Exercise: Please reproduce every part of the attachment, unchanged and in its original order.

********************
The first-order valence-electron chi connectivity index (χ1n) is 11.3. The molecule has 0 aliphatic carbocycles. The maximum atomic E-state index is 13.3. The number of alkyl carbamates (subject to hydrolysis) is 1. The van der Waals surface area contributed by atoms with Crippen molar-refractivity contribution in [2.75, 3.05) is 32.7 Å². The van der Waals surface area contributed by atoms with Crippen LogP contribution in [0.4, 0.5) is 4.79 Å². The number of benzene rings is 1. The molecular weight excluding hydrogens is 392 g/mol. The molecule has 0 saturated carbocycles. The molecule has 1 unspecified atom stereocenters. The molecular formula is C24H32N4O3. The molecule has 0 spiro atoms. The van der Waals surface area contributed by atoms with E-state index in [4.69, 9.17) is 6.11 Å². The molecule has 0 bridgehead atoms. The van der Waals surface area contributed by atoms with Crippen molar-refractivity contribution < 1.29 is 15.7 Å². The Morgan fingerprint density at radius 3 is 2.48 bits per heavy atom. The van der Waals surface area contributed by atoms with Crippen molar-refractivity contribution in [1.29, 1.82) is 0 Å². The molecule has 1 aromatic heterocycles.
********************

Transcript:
The first-order valence-electron chi connectivity index (χ1n) is 11.3. The molecule has 0 aliphatic carbocycles. The maximum atomic E-state index is 13.3. The number of alkyl carbamates (subject to hydrolysis) is 1. The van der Waals surface area contributed by atoms with Crippen molar-refractivity contribution in [2.75, 3.05) is 32.7 Å². The van der Waals surface area contributed by atoms with Crippen LogP contribution in [0.4, 0.5) is 4.79 Å². The number of benzene rings is 1. The molecular weight excluding hydrogens is 392 g/mol. The molecule has 0 saturated carbocycles. The molecule has 1 unspecified atom stereocenters. The molecular formula is C24H32N4O3. The molecule has 0 spiro atoms. The van der Waals surface area contributed by atoms with E-state index in [4.69, 9.17) is 6.11 Å². The molecule has 0 bridgehead atoms. The van der Waals surface area contributed by atoms with Crippen molar-refractivity contribution < 1.29 is 15.7 Å². The Morgan fingerprint density at radius 3 is 2.48 bits per heavy atom. The van der Waals surface area contributed by atoms with Crippen molar-refractivity contribution in [1.29, 1.82) is 0 Å². The molecule has 1 aromatic heterocycles.